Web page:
The survey — whose results will go into the hands of Sidney’ recovery task force committee created last week — also offers some insights into measures that businesses consider helpful. Fifteen per cent of businesses said they support creating or expanding operations outdoors.

(Notably, council Monday will consider a staff recommendation to convert more on-street parking in the downtown core to create more public space for pedestrians and businesses. The proposed measures come on top of earlier approved measures.)

RELATED: Sidney blocks off parking spaces to create more sidewalk

RELATED: Sidney staff recommends additional outdoor seating for restaurants and cafes

Sixteen per cent said they would welcome in-person guidance about safe reopening and opening procedures. By way of background, EOC staff have already been working with local businesses.

More than 60 per cent of responses fall into the category of ‘others’ with recommendations from respondents ranging from increased child support to buy-local campaigns to improved coordination, collaboration and communication among local businesses.


Like us on Facebook and follow @wolfgang_depner

wolfgang.depner@peninsulanewsreview.com

Get local stories you won't find anywhere else right to your inbox.
Sign up here

Comments are closed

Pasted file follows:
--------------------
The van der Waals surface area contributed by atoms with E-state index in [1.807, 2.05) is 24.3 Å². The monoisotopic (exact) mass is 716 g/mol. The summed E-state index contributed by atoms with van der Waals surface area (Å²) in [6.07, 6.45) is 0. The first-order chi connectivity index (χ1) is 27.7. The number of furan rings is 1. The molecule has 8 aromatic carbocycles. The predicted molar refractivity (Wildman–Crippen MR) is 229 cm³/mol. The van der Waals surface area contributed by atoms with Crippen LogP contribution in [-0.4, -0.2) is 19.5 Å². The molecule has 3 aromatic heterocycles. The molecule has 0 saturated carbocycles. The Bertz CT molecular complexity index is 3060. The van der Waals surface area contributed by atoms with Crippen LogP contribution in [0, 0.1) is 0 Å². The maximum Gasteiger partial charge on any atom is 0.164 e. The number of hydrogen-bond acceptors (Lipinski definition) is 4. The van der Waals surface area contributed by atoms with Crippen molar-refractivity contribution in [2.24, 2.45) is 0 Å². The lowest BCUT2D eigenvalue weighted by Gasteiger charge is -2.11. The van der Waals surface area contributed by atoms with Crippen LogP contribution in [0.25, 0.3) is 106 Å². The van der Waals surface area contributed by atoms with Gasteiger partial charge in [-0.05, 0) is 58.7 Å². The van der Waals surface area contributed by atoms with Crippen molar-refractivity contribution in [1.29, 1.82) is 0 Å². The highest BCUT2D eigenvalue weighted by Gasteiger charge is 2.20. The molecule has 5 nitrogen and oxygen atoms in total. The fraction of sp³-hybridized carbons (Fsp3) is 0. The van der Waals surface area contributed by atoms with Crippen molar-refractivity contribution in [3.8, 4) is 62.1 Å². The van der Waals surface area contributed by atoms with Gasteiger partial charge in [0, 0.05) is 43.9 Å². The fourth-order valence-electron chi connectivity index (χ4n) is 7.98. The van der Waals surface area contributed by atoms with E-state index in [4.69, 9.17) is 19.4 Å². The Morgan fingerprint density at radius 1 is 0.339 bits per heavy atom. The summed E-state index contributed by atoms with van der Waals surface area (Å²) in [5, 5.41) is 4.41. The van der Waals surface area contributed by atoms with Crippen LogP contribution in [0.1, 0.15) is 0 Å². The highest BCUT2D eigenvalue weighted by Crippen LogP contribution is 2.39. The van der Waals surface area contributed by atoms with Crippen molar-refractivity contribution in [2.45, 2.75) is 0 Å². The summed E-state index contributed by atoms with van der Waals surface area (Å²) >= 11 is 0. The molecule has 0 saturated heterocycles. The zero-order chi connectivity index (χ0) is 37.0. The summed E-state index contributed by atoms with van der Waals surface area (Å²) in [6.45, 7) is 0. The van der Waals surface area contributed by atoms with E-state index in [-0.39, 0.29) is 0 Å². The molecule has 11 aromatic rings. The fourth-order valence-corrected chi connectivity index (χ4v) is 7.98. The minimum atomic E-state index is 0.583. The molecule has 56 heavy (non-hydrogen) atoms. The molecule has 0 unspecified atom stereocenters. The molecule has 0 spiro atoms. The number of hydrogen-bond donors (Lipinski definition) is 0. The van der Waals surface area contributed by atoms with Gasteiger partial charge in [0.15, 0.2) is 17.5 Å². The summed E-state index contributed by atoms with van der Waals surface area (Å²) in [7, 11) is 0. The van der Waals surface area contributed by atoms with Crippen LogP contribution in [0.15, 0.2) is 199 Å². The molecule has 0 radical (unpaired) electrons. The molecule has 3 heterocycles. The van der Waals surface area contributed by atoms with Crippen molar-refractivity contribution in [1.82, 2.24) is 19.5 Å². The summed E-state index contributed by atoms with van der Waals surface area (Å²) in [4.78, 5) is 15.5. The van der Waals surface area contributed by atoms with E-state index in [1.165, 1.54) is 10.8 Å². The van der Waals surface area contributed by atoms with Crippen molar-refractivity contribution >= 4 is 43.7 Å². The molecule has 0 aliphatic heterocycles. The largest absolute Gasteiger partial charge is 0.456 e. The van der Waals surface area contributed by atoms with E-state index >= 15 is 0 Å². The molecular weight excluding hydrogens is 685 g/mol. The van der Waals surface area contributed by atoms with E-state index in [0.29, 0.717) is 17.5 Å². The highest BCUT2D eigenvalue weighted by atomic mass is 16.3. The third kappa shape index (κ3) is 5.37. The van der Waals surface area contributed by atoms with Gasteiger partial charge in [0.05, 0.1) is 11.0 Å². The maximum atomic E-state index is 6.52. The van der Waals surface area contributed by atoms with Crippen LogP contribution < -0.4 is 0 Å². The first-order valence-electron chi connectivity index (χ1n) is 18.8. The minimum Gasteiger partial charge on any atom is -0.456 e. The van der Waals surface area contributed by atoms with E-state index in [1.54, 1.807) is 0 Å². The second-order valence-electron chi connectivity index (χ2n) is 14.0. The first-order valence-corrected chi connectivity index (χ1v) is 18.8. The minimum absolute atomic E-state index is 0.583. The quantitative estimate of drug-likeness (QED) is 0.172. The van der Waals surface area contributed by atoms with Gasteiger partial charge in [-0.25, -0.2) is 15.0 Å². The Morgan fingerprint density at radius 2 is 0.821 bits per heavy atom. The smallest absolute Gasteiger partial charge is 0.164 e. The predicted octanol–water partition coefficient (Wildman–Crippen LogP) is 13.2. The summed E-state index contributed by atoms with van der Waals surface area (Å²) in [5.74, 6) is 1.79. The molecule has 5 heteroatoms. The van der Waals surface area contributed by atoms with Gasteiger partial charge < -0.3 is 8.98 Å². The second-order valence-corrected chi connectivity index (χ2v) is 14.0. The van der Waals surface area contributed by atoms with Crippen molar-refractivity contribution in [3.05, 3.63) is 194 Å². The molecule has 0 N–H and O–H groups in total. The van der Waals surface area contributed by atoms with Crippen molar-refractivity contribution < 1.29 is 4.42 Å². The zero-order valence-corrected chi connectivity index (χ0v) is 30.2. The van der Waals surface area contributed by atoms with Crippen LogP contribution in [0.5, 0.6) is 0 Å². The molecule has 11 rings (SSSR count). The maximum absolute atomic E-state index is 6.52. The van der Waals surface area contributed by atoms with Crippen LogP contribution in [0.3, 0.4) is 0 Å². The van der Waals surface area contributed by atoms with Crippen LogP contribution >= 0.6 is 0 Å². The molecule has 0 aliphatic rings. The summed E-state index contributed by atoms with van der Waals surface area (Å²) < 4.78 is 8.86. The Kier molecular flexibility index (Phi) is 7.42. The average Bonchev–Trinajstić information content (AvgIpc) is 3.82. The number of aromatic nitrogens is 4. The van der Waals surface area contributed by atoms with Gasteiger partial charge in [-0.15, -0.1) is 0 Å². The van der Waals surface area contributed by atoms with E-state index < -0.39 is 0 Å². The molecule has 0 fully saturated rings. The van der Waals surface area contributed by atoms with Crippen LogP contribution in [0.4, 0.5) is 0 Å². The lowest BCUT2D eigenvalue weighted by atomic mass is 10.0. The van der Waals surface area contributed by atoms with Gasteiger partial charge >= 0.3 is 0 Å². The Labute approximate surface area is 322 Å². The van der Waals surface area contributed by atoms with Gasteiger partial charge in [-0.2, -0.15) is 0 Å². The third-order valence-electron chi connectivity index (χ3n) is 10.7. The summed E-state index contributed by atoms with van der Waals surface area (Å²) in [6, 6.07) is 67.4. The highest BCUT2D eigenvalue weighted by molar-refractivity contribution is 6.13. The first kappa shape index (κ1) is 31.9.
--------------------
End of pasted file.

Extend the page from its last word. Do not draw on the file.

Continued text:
Just Posted

Volunteers sought to remove weeds from Port Renfrew’s Parkinson Road

Road has no sidewalks, forcing pedestrians to walk on pavement

Falling oak tree causes minor damage to Langford home

Tree damages garden and gutters of home on Lindsay Place

Residents to start moving into first of 100 new affordable homes in Langford

Construction underway on second phase of affordable Indigenous housing project in Langford

New space secured for Sooke homeless

The shelter will be ready for residents on July 20

The pandemic is widening Canada’s workplace gender gap

Gender pay gap is incentivizing fathers to work while mothers watch children, a new B.C. study has found

Ex-Okanagan Mountie forfeits 20 days’ pay after sexual misconduct review

A former Vernon RCMP constable made sexual comments, grabbed genitals of male officer in two incidents 10 years ago

Man found dead on Okanagan trail identified as Hollywood actor

GoFundMe campaign launched for man found dead at summit of Spion Kop

3 people dead in Prince George motel fire

Fire personnel believe the blaze was suspicious although investigation in early stages

B.C. sets terms to review police, mental health, race relations

MLAs to recommend Police Act changes by May 2021

POLL: Would you get a vaccine for COVID-19 when it is available?

With the number of positive COVID-19 tests skyrocketing across much of the… Continue reading

Feds announce $8.3M to deal with ‘ghost’ fishing gear in B.C. waters

Ghost gear accounts for up to 70 per cent of all macro-plastics in the ocean by weight

Almost 99% less land in B.C. burned this year compared to 2018

2018 was the worst year on record for wildfires

Most Read